Mountain Heritage Awards presented to master fiddler Arvil Freeman and, the Cherokee dance group “The Warrorios of Ani-Kituhwa”
Western Carolina University presented its Mountain Heritage Awards for 2007 on Saturday (Sept. 29) to the “dean” of Western North Carolina fiddlers and to a traditional dance group that is re-creating the ancient dances of the Cherokee in performances throughout the United States and overseas.
The Mountain Heritage Award for an individual was presented to bluegrass fiddler Arvil Freeman and the award for organizations was given to the dance troupe Warriors of AniKituhwa during festivities at the university’s 33rd annual Mountain Heritage Day. The presentations were made by Scott Philyaw, director of the Mountain Heritage Center and chairman of Mountain Heritage Day.
A native of Madison County, Freeman began playing the fiddle at an early age and was first taught by his older brother, the late Gordon Freeman. As a 14-year-old, Arvil Freeman was invited to perform on a tour of the Midwest by Bascom Lamar Lunsford, founder of Asheville’s Mountain Dance and Folk Festival, but a health problem ended his participation two weeks into the tour. When he was still 14, Freeman began his professional fiddling career with the Green Valley Boys at radio station WCYB in Bristol, Tenn. Following a tour in the military, he decided to play his fiddle in his native Western North Carolina, despite offers for employment from bluegrass stars Bill Monroe and the Stanley Brothers. Over the years, Freeman served stints with the Piney Mountain Boys and the legendary Reno and Smiley, and for 14 years in the 1970s and 1980s he performed five nights each week with the Marc Pruett and 40 West bands at a downtown Asheville restaurant.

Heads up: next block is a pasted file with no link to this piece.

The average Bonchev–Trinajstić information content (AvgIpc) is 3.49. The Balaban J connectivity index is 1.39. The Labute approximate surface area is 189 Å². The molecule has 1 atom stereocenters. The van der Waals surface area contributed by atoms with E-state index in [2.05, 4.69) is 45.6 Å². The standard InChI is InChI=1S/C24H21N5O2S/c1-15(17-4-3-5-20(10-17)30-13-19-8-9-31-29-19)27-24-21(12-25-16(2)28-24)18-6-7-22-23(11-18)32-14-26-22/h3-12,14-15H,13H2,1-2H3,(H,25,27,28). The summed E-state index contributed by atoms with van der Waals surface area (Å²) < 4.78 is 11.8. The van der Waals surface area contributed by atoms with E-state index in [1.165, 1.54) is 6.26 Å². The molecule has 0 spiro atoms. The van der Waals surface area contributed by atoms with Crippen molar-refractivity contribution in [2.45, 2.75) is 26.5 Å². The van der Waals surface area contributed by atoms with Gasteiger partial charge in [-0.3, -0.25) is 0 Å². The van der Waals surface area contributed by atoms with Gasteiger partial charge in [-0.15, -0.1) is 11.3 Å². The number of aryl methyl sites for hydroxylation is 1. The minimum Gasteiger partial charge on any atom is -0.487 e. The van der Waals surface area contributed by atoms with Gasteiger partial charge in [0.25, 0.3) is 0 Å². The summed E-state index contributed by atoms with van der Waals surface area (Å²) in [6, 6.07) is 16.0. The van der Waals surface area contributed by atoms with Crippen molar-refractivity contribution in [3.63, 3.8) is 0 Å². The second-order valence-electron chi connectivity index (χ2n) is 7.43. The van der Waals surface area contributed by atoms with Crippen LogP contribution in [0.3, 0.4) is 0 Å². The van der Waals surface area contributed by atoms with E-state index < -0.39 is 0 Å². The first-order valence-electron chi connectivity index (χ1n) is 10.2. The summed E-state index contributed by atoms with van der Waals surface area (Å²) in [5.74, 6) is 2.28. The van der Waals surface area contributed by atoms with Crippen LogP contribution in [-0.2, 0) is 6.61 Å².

Freeman has performed for 11 years with the Stoney Creek Boys, house band for the Mountain Dance and Folk Festival, and Asheville’s Shindig on the Green. Over his 57-year musical career, he has played on more than two dozen recordings and has received many honors for his musicianship. For the past three decades he has taught the fiddle to a steady stream of young musicians who are carrying on the WNC fiddling tradition.